There are simply too many obstacles in the way.
I hate to be the bearer of bad news, but I just don't see a South African Grand Prix being successful.
Yes, it's a lovely concept in theory. Formula 1 will finally be the global championship it claims to be, adding the last populated continent to the mix. And it's the number one politically correct answer whenever somebody asks an F1 driver where'd they'd like to race next, considering there is a spot that needs filling. Lewis Hamilton and Max Verstappen have both said they'd love to race around Kyalami, but I just can't see it happening.
And this is coming from somebody who'd also love to see a South African Grand Prix because I adore the place. The people are beyond friendly, and the food is sublime. A favorable exchange rate also means the average middle-class American can go to South Africa and live like an English lord.
The South Africans will also welcome you with open arms because a large chunk of their income is tourism-based. Unlike some places (I'm looking at you, Paris), tourists are waved in and treated like royalty because the people are genuinely happy that you chose their country as a holiday destination.
South Africa is also safer than you think. It has a bad reputation, which is somewhat justified. As with most other countries, you simply need to be aware of your surroundings and do the proper research before going over. Most of the crime is petty and opportunistic.
What do you expect in a country with an unemployment rate of 35.3%? The government gives the unemployed a social grant of R350 per month, roughly $22. Do you let your kids go to sleep hungry that night, or do you quickly nab a smartphone off a table while nobody is watching?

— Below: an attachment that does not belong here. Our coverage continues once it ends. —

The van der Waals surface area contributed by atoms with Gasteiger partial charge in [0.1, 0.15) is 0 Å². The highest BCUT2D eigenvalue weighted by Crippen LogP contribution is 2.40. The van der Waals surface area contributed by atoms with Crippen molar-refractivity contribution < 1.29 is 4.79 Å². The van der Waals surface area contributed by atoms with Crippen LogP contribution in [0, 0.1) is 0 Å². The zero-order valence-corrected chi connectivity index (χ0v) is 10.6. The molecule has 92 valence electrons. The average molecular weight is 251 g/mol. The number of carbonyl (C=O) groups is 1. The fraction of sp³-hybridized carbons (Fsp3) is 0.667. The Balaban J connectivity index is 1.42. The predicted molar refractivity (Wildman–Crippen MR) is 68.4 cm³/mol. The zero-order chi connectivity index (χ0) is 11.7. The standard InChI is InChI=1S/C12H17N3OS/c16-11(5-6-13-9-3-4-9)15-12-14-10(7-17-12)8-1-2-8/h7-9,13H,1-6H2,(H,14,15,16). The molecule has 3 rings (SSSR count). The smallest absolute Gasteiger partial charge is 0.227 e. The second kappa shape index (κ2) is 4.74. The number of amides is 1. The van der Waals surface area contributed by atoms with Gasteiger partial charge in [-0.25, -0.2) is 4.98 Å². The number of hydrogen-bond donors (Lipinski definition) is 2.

Why am I telling you this? All of the above information is necessary to understand why a South African Grand Prix won't work. There's more, so let's keep on going down this path.
According to South African studies, the average worker in SA earns R23,982, roughly $1,500. At that salary, you're part of an exclusive club. It puts you in the wealthiest-12%-in-the-country bracket. We'll circle back to this in just a minute.
South Africa's national sports also deserve a special mention. They are rugby, a more hardcore version of football, and corruption. Seriously. South Africa has a severe problem with corruption. Look no further than the last time it hosted a significant international event for proof.
After the 2010 FIFA World Cup, a massive corruption scandal emerged. Stadiums were built at massively inflated prices, and now they're scattered across the country like white elephants.
The current chairperson of the ANC's (the political party in charge of SA) anti-crime and corruption committee went to prison for corruption. To get the full extent of just how rampant corruption is, just Google South Africa and the name Gupta.
Hosting a Grand Prix in South Africa would cost roughly $25 million if we look at the fees the one-off hosts are paying this year. That's what South Africa would have to fork over just to host the Grand Prix locally. The South African government doesn't have $25 million. It still owes the International Monetary Fund $4.3 billion for COVID-19 relief, most of which was lost to corruption. Recently, the committee charged with investigating how to improve the lives of those hit hardest by the virus made the news after ordering a bunch of expensive cars, like the new Mercedes-Benz S-Class.
That means the private sector would have to fork over the hosting fee, and the owner of Kyalami is not willing to do it.